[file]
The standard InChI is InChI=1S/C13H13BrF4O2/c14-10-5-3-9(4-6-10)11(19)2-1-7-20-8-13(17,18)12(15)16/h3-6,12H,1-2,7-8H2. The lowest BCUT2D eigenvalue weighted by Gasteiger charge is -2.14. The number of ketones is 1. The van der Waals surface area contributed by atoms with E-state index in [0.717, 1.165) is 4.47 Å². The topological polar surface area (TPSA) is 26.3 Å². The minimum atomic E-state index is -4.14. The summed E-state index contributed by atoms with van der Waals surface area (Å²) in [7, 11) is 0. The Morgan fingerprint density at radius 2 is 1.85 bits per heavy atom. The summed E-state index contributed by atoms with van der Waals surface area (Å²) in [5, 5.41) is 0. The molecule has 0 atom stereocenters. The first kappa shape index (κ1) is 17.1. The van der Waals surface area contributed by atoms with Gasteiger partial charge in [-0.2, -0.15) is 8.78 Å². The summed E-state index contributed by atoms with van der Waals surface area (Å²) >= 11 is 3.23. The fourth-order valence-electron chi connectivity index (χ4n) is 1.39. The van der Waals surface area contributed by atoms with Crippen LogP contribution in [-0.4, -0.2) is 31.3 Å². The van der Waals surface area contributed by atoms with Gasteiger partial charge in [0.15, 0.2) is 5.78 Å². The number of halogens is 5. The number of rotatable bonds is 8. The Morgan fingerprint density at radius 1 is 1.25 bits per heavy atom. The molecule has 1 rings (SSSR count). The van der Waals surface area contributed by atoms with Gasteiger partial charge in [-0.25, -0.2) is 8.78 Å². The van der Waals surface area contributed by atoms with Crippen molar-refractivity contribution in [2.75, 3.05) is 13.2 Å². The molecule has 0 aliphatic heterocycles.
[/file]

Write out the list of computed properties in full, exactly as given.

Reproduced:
The standard InChI is InChI=1S/C13H13BrF4O2/c14-10-5-3-9(4-6-10)11(19)2-1-7-20-8-13(17,18)12(15)16/h3-6,12H,1-2,7-8H2. The lowest BCUT2D eigenvalue weighted by Gasteiger charge is -2.14. The number of ketones is 1. The van der Waals surface area contributed by atoms with E-state index in [0.717, 1.165) is 4.47 Å². The topological polar surface area (TPSA) is 26.3 Å². The minimum atomic E-state index is -4.14. The summed E-state index contributed by atoms with van der Waals surface area (Å²) in [7, 11) is 0. The Morgan fingerprint density at radius 2 is 1.85 bits per heavy atom. The summed E-state index contributed by atoms with van der Waals surface area (Å²) in [5, 5.41) is 0. The molecule has 0 atom stereocenters. The first kappa shape index (κ1) is 17.1. The van der Waals surface area contributed by atoms with Gasteiger partial charge in [-0.2, -0.15) is 8.78 Å². The summed E-state index contributed by atoms with van der Waals surface area (Å²) >= 11 is 3.23. The fourth-order valence-electron chi connectivity index (χ4n) is 1.39. The van der Waals surface area contributed by atoms with Crippen LogP contribution in [-0.4, -0.2) is 31.3 Å². The van der Waals surface area contributed by atoms with Gasteiger partial charge in [0.15, 0.2) is 5.78 Å². The number of halogens is 5. The number of rotatable bonds is 8. The Morgan fingerprint density at radius 1 is 1.25 bits per heavy atom. The molecule has 1 rings (SSSR count). The van der Waals surface area contributed by atoms with Gasteiger partial charge in [-0.25, -0.2) is 8.78 Å². The van der Waals surface area contributed by atoms with Crippen molar-refractivity contribution in [2.75, 3.05) is 13.2 Å². The molecule has 0 aliphatic heterocycles.